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Amy Schumer feels pretty in I Feel Pretty.


Michelle Williams plays Schumer’s boss Avery LeClaire in what is arguably the best comedic performance of her career. She steals every scene she’s in, largely due to the fact that she’s the only comedic presence that isn’t hashing out the same “LOL Y U SO CONFIDENT, CHUBBY LADY?” joke that overwhelms the entirety of the film. For die-hard Williams fans, this is a refreshing change of pace for an actress often pigeon-holed as a distraught lover. Renee’s romantic interest is played by the completely adorable and endearing Rory Scovel, who delivers

a masterful leading-man debut. I Feel Pretty is a movie I desperately wanted to champion, but I cannot in good faith hail it as the feminist masterpiece it so fiercely tried to present as. Despite what mouth-breathing Redditors have to say about Amy Schumer, she is a revolutionary comedic performer. Unfortunately, I Feel Pretty does her no favors and her talent cannot save her from a jumbled script and repetitive jokes. @metrotimes


| April 25-May 1, 2018


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| April 25-May 1, 2018


Savage Love


I’m a straight male in my 30s. I’ve been with my wife for 12 years. I have had several affairs. Not one-night-stand scenarios, but longer-term connections. I didn’t pursue any of these relationships. Instead, women who knew I was in an “exclusive” relationship have approached me. These have included what turned into a one-year affair with a single woman, a three-year affair with a close friend of my wife, a seven-month affair with a married coworker, and now a fairly serious fourmonths-and-counting relationship with a woman who approached me on Instagram. On the one hand, I do not regret my time with any of these women. On the other hand, I have been deceitful and manipulative for almost my entire adult life. I am

By Dan Savage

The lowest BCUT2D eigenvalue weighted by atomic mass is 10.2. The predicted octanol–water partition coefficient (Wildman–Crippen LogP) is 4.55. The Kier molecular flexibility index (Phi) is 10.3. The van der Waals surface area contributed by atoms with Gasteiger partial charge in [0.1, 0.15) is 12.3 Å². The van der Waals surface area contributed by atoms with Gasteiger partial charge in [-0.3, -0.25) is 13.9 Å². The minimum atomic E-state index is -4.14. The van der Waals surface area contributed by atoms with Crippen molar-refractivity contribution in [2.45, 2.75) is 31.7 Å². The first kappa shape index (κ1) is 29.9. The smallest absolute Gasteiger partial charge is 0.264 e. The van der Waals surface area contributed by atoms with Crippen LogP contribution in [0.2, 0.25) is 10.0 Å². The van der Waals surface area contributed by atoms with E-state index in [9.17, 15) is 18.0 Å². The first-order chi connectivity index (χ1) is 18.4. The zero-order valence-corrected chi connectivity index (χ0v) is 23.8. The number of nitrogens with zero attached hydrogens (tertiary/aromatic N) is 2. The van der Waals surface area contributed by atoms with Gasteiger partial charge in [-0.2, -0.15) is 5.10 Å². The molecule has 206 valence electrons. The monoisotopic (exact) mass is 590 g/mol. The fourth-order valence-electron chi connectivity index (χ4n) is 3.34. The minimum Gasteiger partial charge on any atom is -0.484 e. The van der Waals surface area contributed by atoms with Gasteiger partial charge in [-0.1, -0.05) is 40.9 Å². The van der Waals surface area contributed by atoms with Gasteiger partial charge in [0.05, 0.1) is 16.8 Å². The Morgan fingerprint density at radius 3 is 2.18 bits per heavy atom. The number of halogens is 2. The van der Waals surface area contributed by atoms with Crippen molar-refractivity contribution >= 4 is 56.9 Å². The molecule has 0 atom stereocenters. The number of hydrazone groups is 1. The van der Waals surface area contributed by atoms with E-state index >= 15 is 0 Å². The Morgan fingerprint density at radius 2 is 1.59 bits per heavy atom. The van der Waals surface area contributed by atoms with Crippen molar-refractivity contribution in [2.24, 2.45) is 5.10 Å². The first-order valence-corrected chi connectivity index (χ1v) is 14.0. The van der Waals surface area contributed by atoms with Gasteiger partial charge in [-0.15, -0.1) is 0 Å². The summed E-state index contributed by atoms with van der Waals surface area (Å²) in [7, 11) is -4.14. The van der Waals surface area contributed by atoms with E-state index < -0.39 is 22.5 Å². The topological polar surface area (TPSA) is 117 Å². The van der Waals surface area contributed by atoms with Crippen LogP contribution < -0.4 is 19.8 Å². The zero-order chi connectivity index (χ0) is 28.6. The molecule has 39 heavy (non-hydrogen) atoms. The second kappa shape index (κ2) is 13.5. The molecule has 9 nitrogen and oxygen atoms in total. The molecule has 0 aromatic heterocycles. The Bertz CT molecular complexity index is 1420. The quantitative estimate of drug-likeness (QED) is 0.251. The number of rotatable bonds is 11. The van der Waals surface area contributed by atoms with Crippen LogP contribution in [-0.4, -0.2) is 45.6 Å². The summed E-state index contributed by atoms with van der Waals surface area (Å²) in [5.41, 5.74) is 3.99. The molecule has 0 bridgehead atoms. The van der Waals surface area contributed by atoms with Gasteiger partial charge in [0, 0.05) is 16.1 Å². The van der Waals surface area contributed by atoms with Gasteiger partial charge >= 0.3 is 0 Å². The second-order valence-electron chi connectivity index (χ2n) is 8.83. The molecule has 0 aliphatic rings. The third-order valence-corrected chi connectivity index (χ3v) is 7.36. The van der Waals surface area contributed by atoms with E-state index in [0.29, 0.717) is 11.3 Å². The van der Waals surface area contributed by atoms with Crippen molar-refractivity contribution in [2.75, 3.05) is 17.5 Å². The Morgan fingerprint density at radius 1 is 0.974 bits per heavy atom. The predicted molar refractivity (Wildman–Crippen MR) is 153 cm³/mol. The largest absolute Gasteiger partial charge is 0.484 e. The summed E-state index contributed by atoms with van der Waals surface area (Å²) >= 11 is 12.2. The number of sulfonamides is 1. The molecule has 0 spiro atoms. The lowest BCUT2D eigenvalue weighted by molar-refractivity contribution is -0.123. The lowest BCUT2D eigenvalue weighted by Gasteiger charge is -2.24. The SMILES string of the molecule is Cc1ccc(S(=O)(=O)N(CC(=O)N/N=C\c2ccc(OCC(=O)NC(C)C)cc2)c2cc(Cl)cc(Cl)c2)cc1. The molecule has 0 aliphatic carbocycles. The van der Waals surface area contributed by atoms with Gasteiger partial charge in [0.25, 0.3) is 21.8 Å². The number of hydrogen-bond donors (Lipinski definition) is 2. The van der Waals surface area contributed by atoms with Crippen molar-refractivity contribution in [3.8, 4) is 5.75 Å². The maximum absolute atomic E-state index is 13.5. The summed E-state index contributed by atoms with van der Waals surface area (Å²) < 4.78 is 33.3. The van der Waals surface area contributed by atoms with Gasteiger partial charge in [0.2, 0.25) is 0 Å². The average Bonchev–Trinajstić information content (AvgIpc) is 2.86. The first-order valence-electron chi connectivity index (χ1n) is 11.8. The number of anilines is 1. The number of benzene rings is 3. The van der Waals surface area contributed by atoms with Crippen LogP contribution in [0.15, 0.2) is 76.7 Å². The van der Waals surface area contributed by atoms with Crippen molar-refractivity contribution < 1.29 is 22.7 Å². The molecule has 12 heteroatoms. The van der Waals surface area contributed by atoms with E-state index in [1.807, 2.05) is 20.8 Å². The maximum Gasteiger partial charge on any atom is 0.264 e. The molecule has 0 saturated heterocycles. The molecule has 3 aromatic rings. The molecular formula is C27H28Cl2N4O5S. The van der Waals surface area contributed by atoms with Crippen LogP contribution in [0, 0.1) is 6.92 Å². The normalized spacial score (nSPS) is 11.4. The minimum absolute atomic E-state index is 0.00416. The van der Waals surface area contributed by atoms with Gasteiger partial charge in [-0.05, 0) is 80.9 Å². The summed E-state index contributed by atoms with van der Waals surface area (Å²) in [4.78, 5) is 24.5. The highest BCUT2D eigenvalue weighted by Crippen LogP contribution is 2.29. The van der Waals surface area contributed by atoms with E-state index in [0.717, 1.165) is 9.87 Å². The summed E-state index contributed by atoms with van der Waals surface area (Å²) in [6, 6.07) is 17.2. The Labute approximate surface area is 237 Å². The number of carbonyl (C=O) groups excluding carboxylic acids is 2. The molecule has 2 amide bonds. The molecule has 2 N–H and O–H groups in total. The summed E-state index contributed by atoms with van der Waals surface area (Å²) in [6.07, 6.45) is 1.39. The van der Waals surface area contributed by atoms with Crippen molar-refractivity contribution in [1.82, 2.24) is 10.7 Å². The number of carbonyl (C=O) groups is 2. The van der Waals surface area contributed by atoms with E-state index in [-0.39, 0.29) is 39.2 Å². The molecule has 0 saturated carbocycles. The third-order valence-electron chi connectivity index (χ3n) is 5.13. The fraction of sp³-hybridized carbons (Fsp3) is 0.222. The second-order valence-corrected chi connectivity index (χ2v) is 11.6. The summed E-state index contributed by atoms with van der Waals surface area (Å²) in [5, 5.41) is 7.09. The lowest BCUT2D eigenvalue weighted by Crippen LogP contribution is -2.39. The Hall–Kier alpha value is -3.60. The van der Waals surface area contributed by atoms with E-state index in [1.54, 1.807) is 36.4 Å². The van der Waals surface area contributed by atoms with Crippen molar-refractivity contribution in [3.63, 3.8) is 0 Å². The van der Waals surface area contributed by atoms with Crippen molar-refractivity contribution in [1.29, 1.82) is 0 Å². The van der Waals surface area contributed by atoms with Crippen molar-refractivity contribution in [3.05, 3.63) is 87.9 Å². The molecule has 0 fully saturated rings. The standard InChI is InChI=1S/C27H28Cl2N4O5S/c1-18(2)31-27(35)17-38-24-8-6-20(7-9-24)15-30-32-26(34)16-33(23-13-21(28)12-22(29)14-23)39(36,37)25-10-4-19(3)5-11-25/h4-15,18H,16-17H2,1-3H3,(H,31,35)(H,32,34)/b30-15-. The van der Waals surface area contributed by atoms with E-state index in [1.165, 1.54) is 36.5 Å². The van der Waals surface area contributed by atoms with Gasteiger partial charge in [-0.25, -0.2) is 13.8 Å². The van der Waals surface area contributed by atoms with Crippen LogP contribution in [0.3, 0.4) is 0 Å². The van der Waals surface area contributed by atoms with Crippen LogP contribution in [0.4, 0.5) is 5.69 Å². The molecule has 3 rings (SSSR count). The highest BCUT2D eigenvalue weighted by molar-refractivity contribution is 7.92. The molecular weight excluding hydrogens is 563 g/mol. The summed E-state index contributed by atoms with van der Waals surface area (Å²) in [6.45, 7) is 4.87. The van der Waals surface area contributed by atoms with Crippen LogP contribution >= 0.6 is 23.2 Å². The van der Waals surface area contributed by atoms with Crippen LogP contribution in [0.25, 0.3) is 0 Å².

the un-self-aware emotional sadist. You a terrible husband in this respect. Also, say you love your wife, but you also say I’m going to get busted eventually, right? she’d be crushed — destroyed — if she Finding out about this would crush my discovered what you’ve been doing. Be wife. I love her, we get along great, and the honest, ASSHOLE, just this once: Is the sex is good — if I wasn’t such a lying piece of shit, you could even say we make a pret- destruction of your wife a bug or is it a feature? I suspect the latter. Because ty good team. We are also very socially cheating on this scale isn’t about sucand financially entangled. I don’t want cumbing to temptation or reacting to to leave, but I suspect I should. And if so, neglect. It’s about the annihilation of your I need help considering an exit strategy. partner — a (hopefully) subconscious Part of my motivation for writing is that desire to punish and destroy someone, I am particularly attached to the woman anyone, fool enough to love you. I’m having an affair with now, and both of The tragedy is how unnecessary your us fantasize about being together openly. 128choices have been. There are women I’m a liar, a cheat, a user, and a manipulaout there who aren’t interested in motor — and it just keeps happening. nogamy, there are female cuckolds out —A Seriously Shitty Husband On Losthere (cuckqueans) who want cheating ing Everything husbands, and there are masochistic P.S. I’m expecting you to rip me to women (and men) out there who get off shreds. on the thought of being with a person who would like to crush them. So long as It doesn’t “just keep happening,” those desires are consciously eroticized, ASSHOLE, you keep doing it. And these fully compartmentalized, and safely exwomen didn’t “turn into” one-year, threepressed, you could have done everything year, seven-month, and four-monthsyou wanted, ASSHOLE, without harming and-counting affairs on their own. You anyone. turned them into affairs by continuing So what do you do now? to show up. And while you claim that It seems like you want out, and your each of these women pursued you wife definitely deserves better, so cop to despite knowing you were in an exclusive one affair, since copping to all of them relationship, it doesn’t sound like you ran would crush her — or so you think. from any of them. At best, you broke into People are often way more resilient than (or slowed to) a trot, which allowed each we give them credit for, and convincing one of these lady predators to overtake ourselves that our partners can’t handle you. the truth is often a convenient justificaThe first step toward holding yourself tion for lying to them. But on the off accountable for your appalling actions — chance it would crush your wife to be a close friend of your wife? really? — is told everything, just tell her about Ms. doing away with the passive voice. Don’t Instagram. That should be enough. ask yourself, “How’d that happen?!?” as P.S. Get your ass into therapy, ASSif the universe were conspiring against HOLE. you somehow. You weren’t hit by a pussy meteor every time you left the house. You did these things. You had these affairs. I’m a 42-year-old gay man. I’ve You. been with my husband for 21 years. We Zooming out: If all it takes for some met in college and, except for a six-month rando to get her hands on your otherbreak, we’ve been together ever since. wise committed cock is to DM you on I made an open relationship a requireInstagram, you have no business making ment at the start. While my husband had monogamous commitments. If you’d jealousy and trust issues, he hooked up sought out a partner who wanted an open with others regularly. After a few tense relationship — a wide-open one — you years, we started couples therapy. During could have had concurrent, committed, therapy, my husband revealed that he nonexclusive relationships and avoided was never in favor of the openness. After being “a liar, a cheat, a user,” etc. trying some new arrangements — only Seeing as you’re a reader, ASSHOLE, together, only at sex parties, DADT — he I suspect you knew an honest open realized he wasn’t comfortable with any relationship was an option — that ethical situation. He told our therapist that every nonmonogamy was an option — but time I hooked up with someone, he was you didn’t pursue that. And why not? retraumatized because it reminded him Maybe because you don’t want to be of the time I broke up with him for six with a woman who is free to sit on other months 20 years ago. I agreed to a modicks. Or maybe the wrongness and nogamous relationship, and I’ve gone a the self-loathing — the whole bad-boyyear without hooking up with anyone else. on-the-rack routine — turn you on. Or He seemed genuinely relieved and said he maybe you’re the wrong kind of sadist: felt more secure. But almost immediately,